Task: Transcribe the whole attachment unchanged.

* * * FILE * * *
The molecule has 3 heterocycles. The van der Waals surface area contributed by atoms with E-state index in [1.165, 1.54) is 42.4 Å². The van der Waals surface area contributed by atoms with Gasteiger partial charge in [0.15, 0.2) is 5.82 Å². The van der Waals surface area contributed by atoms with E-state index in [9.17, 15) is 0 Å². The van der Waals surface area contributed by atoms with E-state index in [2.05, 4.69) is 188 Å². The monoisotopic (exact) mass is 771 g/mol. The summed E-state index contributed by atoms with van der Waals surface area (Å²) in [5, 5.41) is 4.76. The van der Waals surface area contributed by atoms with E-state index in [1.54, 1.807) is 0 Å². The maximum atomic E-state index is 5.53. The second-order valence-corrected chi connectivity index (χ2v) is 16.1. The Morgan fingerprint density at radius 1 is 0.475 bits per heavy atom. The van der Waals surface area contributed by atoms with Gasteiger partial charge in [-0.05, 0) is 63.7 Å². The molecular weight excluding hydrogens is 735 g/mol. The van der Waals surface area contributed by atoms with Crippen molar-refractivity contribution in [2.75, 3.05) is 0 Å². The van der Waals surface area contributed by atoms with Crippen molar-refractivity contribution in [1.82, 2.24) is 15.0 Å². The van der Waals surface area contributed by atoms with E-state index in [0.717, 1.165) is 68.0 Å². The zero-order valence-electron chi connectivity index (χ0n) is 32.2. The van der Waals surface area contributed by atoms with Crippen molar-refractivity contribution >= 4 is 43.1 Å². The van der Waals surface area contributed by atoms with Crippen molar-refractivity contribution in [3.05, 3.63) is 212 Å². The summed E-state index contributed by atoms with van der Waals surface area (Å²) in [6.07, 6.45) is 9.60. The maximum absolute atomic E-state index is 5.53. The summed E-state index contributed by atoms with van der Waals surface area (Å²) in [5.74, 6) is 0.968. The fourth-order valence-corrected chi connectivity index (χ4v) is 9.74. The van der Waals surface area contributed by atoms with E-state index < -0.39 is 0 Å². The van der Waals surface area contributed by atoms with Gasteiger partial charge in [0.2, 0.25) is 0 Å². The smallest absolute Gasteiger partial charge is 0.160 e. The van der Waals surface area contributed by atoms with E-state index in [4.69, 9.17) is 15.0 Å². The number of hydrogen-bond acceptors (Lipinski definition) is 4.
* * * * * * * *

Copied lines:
The molecule has 3 heterocycles. The van der Waals surface area contributed by atoms with E-state index in [1.165, 1.54) is 42.4 Å². The van der Waals surface area contributed by atoms with Gasteiger partial charge in [0.15, 0.2) is 5.82 Å². The van der Waals surface area contributed by atoms with E-state index in [9.17, 15) is 0 Å². The van der Waals surface area contributed by atoms with E-state index in [2.05, 4.69) is 188 Å². The monoisotopic (exact) mass is 771 g/mol. The summed E-state index contributed by atoms with van der Waals surface area (Å²) in [5, 5.41) is 4.76. The van der Waals surface area contributed by atoms with E-state index in [1.54, 1.807) is 0 Å². The maximum atomic E-state index is 5.53. The second-order valence-corrected chi connectivity index (χ2v) is 16.1. The Morgan fingerprint density at radius 1 is 0.475 bits per heavy atom. The van der Waals surface area contributed by atoms with Gasteiger partial charge in [-0.05, 0) is 63.7 Å². The molecular weight excluding hydrogens is 735 g/mol. The van der Waals surface area contributed by atoms with Crippen molar-refractivity contribution in [2.75, 3.05) is 0 Å². The van der Waals surface area contributed by atoms with Crippen molar-refractivity contribution in [1.82, 2.24) is 15.0 Å². The van der Waals surface area contributed by atoms with E-state index in [0.717, 1.165) is 68.0 Å². The zero-order valence-electron chi connectivity index (χ0n) is 32.2. The van der Waals surface area contributed by atoms with Crippen molar-refractivity contribution >= 4 is 43.1 Å². The van der Waals surface area contributed by atoms with Crippen molar-refractivity contribution in [3.05, 3.63) is 212 Å². The summed E-state index contributed by atoms with van der Waals surface area (Å²) in [6.07, 6.45) is 9.60. The maximum absolute atomic E-state index is 5.53. The summed E-state index contributed by atoms with van der Waals surface area (Å²) in [5.74, 6) is 0.968. The fourth-order valence-corrected chi connectivity index (χ4v) is 9.74. The van der Waals surface area contributed by atoms with E-state index < -0.39 is 0 Å². The van der Waals surface area contributed by atoms with Gasteiger partial charge in [0.2, 0.25) is 0 Å². The smallest absolute Gasteiger partial charge is 0.160 e. The van der Waals surface area contributed by atoms with E-state index in [4.69, 9.17) is 15.0 Å². The number of hydrogen-bond acceptors (Lipinski definition) is 4.